Ohio court: Findlay Market's rents are trade secret
Associated Press , Lucy May, WCPO Digital
11:17 AM, Apr 24, 2013
4:01 PM, Apr 24, 2013
CINCINNATI - The Ohio Supreme Court has ruled that a popular public market in Cincinnati doesn't have to reveal how much its vendors pay for rent.
In a 7-0 ruling Wednesday, the court found that vendor rents at Findlay Market are a trade secret and revealing them would put the market at a competitive disadvantage with other property managers.
The ruling stems from an appeal of a lawsuit filed by Kevin Luken, a Cincinnati attorney and the brother of Mike Luken, proprietor of Luken's Poultry, Fish & Seafood, a longtime vendor at the market.
The businessman had sought lease agreements at the market in a public records request with the city, but rental amounts were blacked out in the city's response. The market facility is owned by the city of Cincinnati and managed by the nonprofit Corporation for Findlay Market.
Luken told WCPO Digital that he sought the records for the sake of accountability. He wanted to see if he was being charged the same rent as his competitors in the historic market, he said.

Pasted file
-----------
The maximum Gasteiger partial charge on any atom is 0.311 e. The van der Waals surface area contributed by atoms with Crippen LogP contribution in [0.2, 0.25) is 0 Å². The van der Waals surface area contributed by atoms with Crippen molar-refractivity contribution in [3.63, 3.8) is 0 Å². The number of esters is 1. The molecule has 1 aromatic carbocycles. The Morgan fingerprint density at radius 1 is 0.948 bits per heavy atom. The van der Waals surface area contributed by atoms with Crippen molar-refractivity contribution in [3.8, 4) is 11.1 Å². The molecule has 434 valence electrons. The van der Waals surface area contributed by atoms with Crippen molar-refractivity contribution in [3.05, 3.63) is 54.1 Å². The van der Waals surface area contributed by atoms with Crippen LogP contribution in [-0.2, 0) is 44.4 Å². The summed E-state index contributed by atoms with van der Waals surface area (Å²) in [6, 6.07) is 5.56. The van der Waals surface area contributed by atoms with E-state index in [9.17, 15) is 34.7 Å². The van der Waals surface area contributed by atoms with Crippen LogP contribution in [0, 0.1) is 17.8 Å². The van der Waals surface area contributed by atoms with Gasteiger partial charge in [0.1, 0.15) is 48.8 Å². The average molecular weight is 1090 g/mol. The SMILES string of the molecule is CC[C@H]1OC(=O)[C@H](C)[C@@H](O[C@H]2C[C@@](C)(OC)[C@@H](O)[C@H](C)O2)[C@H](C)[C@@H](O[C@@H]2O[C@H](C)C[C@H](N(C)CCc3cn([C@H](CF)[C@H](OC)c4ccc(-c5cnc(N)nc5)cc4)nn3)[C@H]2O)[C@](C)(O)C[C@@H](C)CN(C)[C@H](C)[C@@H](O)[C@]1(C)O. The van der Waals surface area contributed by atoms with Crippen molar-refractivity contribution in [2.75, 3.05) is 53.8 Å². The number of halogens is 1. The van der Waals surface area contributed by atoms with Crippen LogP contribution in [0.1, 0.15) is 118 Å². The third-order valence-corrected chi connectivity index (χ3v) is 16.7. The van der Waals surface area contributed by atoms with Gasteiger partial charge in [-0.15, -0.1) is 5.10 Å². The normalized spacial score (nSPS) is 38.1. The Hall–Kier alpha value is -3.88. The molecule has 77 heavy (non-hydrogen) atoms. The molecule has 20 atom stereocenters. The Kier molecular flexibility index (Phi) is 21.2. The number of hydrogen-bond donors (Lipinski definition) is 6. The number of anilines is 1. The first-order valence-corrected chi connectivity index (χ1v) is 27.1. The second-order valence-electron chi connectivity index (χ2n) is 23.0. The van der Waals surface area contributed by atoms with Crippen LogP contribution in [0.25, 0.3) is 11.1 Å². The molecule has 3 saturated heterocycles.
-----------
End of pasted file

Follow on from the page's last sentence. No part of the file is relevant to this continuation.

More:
"The only thing we asked for was information," Luken said. "The only thing we're doing is making sure the corporation is following city guidelines. If everything was the same, why would they have fought the lawsuit?"
The corporation fought the lawsuit "vigorously" to protect its ability to engage in economic development activity, said Joe Hansbauer, president and CEO of the nonprofit Corporation for Findlay Market.
"The ability of a nonprofit like the Corporation for Findlay Market to engage in economic development activity requires the same ability to maintain trade secrets as any for-profit corporation would have," Hansbauer said.
He said the corporation works hard to collaborate with the market's vendors, but it has to maintain some trade secrets to be successful.
"The ruling provides protections for nonprofits engaged in economic development activity," he said. "This would have had significant impact to any community development corporation in Ohio."
To read the entirety of the court's decision, please view the file provided below: